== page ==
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Regulatory Reform (Prison Officers) (Industrial Action) Order 2005

Volume 670: debated on Tuesday 1 March 2005

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10.16 p.m.

My Lords, I beg to move the Motion standing in the name of my noble friend Lady Scotland of Asthal on the Order Paper. This regulatory reform order is brought forward under the Regulatory Reform Act 2001 by Her Majesty's Prison Service and the Home Office.

Section 127 of the Criminal Justice and Public Order Act 1994 provides that a person owes a duty to the Secretary of State not to induce prison officers, custody officers and prison custody officers to withhold their services or to commit a breach of discipline. Loss or damage caused to the Secretary of State by a person who induces a prison officer to withhold his service or to commit a breach of discipline is actionable by the Secretary of State against that person.

The change that is proposed is to amend Section 127 to disapply it in relation to inducements in respect of prison officers in England, Wales and Scotland. The disapplication of Section 127 will reinstate the full statutory trades union rights of prison officers in England, Wales and Scotland, thereby honouring a pre-election pledge from the Government that goes back to 1997.

The former Home Secretary, David Blunkett, reinforced that commitment at the Prison Officers' Association annual conference in May 2003. Between 1997 and the present day there has been a much improved relationship between the prison services in both England and Wales and under Scottish jurisdiction and the Prison Officers' Association (POA). That improved relationship resulted in both the POA and the Prison Service in England and Wales signing a contractually binding agreement that resulted in third-party dispute resolution through an independent arbitrator tied to a no-strike agreement.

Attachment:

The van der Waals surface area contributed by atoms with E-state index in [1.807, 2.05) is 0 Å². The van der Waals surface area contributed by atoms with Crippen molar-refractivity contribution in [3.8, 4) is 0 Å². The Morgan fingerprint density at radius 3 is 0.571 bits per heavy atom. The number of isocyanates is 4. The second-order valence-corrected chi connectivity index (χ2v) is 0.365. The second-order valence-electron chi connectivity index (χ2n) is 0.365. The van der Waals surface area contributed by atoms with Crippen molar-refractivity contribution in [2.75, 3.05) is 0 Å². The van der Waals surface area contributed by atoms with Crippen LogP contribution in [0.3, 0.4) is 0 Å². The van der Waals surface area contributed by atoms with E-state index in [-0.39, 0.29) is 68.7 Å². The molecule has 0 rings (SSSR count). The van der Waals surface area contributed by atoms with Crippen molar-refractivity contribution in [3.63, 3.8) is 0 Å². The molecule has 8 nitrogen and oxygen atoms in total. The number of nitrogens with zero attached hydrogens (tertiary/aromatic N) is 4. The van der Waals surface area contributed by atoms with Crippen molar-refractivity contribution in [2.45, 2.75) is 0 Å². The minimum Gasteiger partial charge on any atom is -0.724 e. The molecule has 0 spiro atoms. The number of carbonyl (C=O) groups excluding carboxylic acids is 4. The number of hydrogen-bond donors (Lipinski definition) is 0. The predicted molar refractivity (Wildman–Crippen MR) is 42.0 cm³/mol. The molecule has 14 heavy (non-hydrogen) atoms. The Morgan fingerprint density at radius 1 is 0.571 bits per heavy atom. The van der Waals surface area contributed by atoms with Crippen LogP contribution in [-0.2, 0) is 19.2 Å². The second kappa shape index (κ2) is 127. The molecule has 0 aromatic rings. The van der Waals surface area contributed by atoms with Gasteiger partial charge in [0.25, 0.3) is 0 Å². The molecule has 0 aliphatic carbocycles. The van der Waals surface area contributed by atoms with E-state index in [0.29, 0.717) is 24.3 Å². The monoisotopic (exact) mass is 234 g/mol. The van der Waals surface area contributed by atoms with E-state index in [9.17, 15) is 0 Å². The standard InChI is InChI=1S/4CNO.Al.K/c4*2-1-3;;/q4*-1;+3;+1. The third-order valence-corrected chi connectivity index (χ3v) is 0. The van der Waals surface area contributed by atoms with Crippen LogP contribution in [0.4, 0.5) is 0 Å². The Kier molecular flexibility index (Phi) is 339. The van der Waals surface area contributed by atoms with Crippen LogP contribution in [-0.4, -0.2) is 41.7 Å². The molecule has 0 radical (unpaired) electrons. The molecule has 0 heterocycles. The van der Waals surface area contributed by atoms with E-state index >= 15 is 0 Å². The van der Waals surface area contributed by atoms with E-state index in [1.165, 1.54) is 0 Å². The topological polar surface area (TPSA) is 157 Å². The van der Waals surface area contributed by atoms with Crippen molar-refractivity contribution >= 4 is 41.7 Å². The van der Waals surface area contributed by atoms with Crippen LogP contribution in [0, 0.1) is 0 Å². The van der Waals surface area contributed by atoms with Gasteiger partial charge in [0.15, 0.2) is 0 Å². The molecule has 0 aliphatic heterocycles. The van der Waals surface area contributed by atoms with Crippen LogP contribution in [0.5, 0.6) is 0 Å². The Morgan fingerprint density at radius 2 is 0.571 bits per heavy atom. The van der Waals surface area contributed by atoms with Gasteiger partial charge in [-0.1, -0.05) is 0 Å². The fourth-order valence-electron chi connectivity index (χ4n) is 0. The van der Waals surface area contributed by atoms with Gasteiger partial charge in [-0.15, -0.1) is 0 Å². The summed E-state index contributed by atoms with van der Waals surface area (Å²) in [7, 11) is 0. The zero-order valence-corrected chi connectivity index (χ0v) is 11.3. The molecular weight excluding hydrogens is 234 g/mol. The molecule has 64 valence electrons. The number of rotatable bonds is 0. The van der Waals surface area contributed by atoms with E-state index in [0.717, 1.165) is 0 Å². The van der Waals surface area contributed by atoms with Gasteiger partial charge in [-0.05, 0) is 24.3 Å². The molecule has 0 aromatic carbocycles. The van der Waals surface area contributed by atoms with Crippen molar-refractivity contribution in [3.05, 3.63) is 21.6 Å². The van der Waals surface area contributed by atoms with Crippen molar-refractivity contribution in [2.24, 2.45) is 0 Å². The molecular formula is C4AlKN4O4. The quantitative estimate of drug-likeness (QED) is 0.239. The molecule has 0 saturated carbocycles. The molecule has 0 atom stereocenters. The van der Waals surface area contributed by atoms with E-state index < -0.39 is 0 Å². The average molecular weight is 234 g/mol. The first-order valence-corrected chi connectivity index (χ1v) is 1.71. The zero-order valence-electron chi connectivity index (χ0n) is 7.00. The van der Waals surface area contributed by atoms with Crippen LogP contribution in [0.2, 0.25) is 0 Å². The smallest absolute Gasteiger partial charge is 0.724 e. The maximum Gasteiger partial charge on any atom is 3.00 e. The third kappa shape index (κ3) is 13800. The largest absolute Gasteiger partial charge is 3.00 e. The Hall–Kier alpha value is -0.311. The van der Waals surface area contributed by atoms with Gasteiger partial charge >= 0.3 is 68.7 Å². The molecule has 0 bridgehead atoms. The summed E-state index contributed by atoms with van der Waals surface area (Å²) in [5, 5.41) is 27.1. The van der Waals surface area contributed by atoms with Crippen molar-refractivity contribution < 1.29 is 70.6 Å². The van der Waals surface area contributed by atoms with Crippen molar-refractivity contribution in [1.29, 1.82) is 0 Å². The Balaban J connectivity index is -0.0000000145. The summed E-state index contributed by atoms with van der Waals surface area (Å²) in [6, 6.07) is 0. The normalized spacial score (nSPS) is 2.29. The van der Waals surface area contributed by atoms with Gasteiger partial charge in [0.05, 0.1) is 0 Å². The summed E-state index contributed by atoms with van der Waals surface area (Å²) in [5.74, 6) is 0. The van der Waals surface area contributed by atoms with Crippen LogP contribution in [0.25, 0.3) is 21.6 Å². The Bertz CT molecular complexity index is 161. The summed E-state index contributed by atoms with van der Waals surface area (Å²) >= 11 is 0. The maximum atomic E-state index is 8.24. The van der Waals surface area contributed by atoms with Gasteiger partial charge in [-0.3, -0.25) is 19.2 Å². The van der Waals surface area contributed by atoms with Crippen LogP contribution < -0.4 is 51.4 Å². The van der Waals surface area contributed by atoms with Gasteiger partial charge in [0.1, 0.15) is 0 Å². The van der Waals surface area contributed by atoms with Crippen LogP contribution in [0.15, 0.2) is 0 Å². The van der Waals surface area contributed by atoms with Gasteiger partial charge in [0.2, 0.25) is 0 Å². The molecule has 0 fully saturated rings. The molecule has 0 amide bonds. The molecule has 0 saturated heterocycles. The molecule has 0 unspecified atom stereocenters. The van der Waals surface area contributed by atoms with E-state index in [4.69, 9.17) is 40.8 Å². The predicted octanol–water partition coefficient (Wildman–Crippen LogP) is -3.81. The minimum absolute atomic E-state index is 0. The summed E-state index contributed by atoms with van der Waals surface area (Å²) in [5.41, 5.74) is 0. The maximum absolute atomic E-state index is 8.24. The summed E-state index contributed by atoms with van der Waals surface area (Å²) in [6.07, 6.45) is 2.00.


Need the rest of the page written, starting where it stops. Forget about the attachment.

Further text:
That agreement, which was known as the voluntary agreement, was signed in 2001 and provided in Clause 4(11) that the Prison Officers' Association would not induce, authorise or support any form of industrial action by any of its members relating to a dispute concerning any matter whether covered by the voluntary agreement or otherwise, which would have had the effect of disrupting the operations of the Prison Service and both parties will use their best endeavours to prevent any form of industrial action.

The Prison Officers' Association gave notice of termination of the voluntary agreement on 27 January last year, which underpinned the proposal to disapply Section 127 so far as England and Wales jurisdiction is concerned. However, a new, legally enforceable, collective agreement between the Prison Service and the POA is now in place, and provides protections equivalent to the voluntary agreement. In Scotland, the Scottish Prison Service entered into its own voluntary industrial relations agreement in December 2001 with each of the trades unions that it recognises for collective bargaining purposes. In respect of the Prison Officers' Association, the voluntary industrial relations agreement is similarly legally binding to the extent that the POA has contracted not to induce, authorise or support any form of industrial action by its members. The POA has not given notice to withdraw from the voluntary industrial relations agreement in Scotland where there appears to be a continuing degree of satisfaction on the part of the Scottish Prison Service and the POA with the arrangement in place.

There is no legally enforceable collective agreement in place in Northern Ireland between the Northern Irish prison service and the Prison Officers Association similar to those in place in England and Wales and Scotland. Therefore, this prevents the Secretary of State from disapplying Section 127 from this group of workers as there will be no necessary protection in place following disapplication.

In the England and Wales and Scotland prison services an atmosphere of joint working and consultation has been fostered, which has borne fruit in terms of better dialogue and an open approach to contentious issues. At the same time the legally enforceable collective agreements tie the parties in both jurisdictions into formal dispute resolution procedures which include recourse to ACAS conciliation and independent binding arbitration.